Marching for the Climate

September 22, 2019

By Imke Lübbeke, Head of Climate & Energy, WWF European Policy Office

Thousands of protesters take to the streets of Brussels on September 20, 2019


In one year, extraordinary changes can happen.


The contrast between the image of schoolgirl Greta Thunberg sitting alone outside the Swedish Parliament a year ago in support of climate action, and this month’s mass climate mobilisations worldwide, is truly impressive.


Climate action has always been widely supported by the public. But now, there is a real sense of urgency when from Brussels to Bangalore, America to Australia, people call on their leaders to listen to the science and act.






September 2019 will see an unprecedented series of political events and public mobilisations focused on the climate crisis.


Marches are taking place around the globe from Brussels to Brisbane to call on leaders for urgent climate action.


On Monday 23rd, governments meet in New York for a UN summit to which they have been asked to bring higher climate pledges.


There is also a meeting of EU energy ministers on Tuesday 24th, at which they will discuss their national energy and climate plans.


On Wednesday 25th, the international climate scientist body, the IPCC, will release a report which is expected to show how global temperature rise is impacting our oceans and polar regions.





But what will the EU’s role be in all this? The EU will be represented by European Council president Donald Tusk and the current Finnish EU Council presidency at the UN summit next week, and several Member States will also be present. While incoming EU Commission President Ursula Von Der Leyen has committed to increasing the EU’s climate target from ‘at least 40%’ emissions reductions to 55%, the EU is not expected to make a formal pledge to do so at this point.


However, WWF is calling on progressive Member States to use the opportunity to announce increases to highlight their national ambition on emissions reductions, and their support for greater collective ambition. They have the chance to share those ambitions at the summit and to bring them to life in their national energy and climate plans, which must be finalised by the end of December.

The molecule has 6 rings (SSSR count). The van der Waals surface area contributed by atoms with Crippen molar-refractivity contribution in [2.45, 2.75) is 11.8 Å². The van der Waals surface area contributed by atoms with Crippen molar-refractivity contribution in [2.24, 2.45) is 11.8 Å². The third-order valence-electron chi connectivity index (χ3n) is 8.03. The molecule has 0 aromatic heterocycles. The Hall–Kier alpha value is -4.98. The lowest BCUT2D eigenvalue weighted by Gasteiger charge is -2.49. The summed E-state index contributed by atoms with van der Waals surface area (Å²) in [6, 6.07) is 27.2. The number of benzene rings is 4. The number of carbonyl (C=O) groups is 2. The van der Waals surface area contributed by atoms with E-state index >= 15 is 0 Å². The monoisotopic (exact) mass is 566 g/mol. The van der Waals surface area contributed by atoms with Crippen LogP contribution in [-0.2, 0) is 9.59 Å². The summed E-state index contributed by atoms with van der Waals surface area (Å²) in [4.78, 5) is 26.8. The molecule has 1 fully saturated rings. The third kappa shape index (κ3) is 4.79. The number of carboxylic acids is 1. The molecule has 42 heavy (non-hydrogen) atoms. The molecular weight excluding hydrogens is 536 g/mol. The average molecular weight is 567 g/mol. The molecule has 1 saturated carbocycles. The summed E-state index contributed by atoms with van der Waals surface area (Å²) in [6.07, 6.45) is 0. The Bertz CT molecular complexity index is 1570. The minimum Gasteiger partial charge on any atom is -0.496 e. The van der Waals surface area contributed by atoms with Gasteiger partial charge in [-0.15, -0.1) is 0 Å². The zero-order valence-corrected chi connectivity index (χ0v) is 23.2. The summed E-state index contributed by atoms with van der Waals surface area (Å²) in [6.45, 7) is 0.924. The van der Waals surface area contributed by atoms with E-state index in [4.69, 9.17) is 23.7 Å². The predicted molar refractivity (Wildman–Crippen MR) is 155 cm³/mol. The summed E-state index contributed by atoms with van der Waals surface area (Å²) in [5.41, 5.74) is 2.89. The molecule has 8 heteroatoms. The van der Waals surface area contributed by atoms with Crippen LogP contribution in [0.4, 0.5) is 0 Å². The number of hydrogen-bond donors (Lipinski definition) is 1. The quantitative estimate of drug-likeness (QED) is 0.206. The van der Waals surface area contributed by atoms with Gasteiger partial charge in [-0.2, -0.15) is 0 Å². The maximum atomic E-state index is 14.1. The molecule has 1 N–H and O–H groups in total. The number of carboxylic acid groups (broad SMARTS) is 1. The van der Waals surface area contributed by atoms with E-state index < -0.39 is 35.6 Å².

There is a huge amount of work to do. The EU needs to increase its climate targets with the aim of carbon neutrality by 2040. It must phase out coal, oil and gas - and all subsidies for them - rapidly, and in a way that is fair for all regions. It must decarbonise industry, transport, clean up its farming sector.


What’s more, the opportunities for action are huge. From transforming the economy, and creating green jobs, to helping people’s health and protecting our wildlife, oceans, forests and polar regions, cutting greenhouse gas emissions radically and rapidly will bring huge benefits.

The EU has a responsibility to lead. It was the world’s first industrialised region, become wealthy but emitting an awful lot of carbon while doing so. It now needs to show others that a strong economy and a democratic society are fully compatible with getting to net zero emissions.


The next few weeks, with the climate crisis at the top of the news agenda, an international summit aiming to step up governments’ climate action, and an incoming EU Commission president who has made climate a priority, is the perfect opportunity to take bold steps.

Millions of European citizens are demanding it. The EU can and must deliver.







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